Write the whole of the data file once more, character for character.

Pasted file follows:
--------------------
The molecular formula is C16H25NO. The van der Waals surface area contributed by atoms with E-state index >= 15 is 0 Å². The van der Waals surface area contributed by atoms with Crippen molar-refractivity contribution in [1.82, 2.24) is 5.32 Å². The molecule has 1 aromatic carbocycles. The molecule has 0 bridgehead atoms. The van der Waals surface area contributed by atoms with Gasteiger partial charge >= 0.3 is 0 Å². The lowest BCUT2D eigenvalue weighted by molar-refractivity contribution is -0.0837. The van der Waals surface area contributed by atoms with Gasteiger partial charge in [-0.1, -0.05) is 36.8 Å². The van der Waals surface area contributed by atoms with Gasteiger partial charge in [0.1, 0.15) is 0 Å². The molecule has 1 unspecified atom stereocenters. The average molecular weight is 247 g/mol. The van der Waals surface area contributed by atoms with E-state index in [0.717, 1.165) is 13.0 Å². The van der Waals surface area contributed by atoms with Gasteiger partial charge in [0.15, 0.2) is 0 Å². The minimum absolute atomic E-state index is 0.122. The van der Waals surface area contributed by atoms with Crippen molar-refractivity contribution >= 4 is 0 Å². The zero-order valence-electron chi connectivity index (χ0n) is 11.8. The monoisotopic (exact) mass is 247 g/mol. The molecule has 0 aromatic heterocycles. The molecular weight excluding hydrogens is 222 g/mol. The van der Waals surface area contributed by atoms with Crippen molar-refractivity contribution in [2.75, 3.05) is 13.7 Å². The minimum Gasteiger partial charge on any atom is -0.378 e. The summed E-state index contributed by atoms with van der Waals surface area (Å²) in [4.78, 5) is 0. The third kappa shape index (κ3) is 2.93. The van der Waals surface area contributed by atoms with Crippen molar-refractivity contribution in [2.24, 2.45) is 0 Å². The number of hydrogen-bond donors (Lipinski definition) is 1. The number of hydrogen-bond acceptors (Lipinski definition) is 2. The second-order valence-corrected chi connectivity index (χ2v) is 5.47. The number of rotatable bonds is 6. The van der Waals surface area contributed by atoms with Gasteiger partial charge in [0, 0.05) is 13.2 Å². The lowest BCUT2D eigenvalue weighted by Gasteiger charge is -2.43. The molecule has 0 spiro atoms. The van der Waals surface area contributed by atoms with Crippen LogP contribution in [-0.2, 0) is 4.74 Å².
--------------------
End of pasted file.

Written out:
The molecular formula is C16H25NO. The van der Waals surface area contributed by atoms with E-state index >= 15 is 0 Å². The van der Waals surface area contributed by atoms with Crippen molar-refractivity contribution in [1.82, 2.24) is 5.32 Å². The molecule has 1 aromatic carbocycles. The molecule has 0 bridgehead atoms. The van der Waals surface area contributed by atoms with Gasteiger partial charge >= 0.3 is 0 Å². The lowest BCUT2D eigenvalue weighted by molar-refractivity contribution is -0.0837. The van der Waals surface area contributed by atoms with Gasteiger partial charge in [-0.1, -0.05) is 36.8 Å². The van der Waals surface area contributed by atoms with Gasteiger partial charge in [0.1, 0.15) is 0 Å². The molecule has 1 unspecified atom stereocenters. The average molecular weight is 247 g/mol. The van der Waals surface area contributed by atoms with E-state index in [0.717, 1.165) is 13.0 Å². The van der Waals surface area contributed by atoms with Gasteiger partial charge in [0.15, 0.2) is 0 Å². The minimum absolute atomic E-state index is 0.122. The van der Waals surface area contributed by atoms with Crippen molar-refractivity contribution >= 4 is 0 Å². The zero-order valence-electron chi connectivity index (χ0n) is 11.8. The monoisotopic (exact) mass is 247 g/mol. The molecule has 0 aromatic heterocycles. The molecular weight excluding hydrogens is 222 g/mol. The van der Waals surface area contributed by atoms with Crippen molar-refractivity contribution in [2.75, 3.05) is 13.7 Å². The minimum Gasteiger partial charge on any atom is -0.378 e. The summed E-state index contributed by atoms with van der Waals surface area (Å²) in [4.78, 5) is 0. The third kappa shape index (κ3) is 2.93. The van der Waals surface area contributed by atoms with Crippen molar-refractivity contribution in [2.24, 2.45) is 0 Å². The number of hydrogen-bond donors (Lipinski definition) is 1. The number of hydrogen-bond acceptors (Lipinski definition) is 2. The second-order valence-corrected chi connectivity index (χ2v) is 5.47. The number of rotatable bonds is 6. The van der Waals surface area contributed by atoms with Gasteiger partial charge in [0, 0.05) is 13.2 Å². The lowest BCUT2D eigenvalue weighted by Gasteiger charge is -2.43. The molecule has 0 spiro atoms. The van der Waals surface area contributed by atoms with Crippen LogP contribution in [-0.2, 0) is 4.74 Å².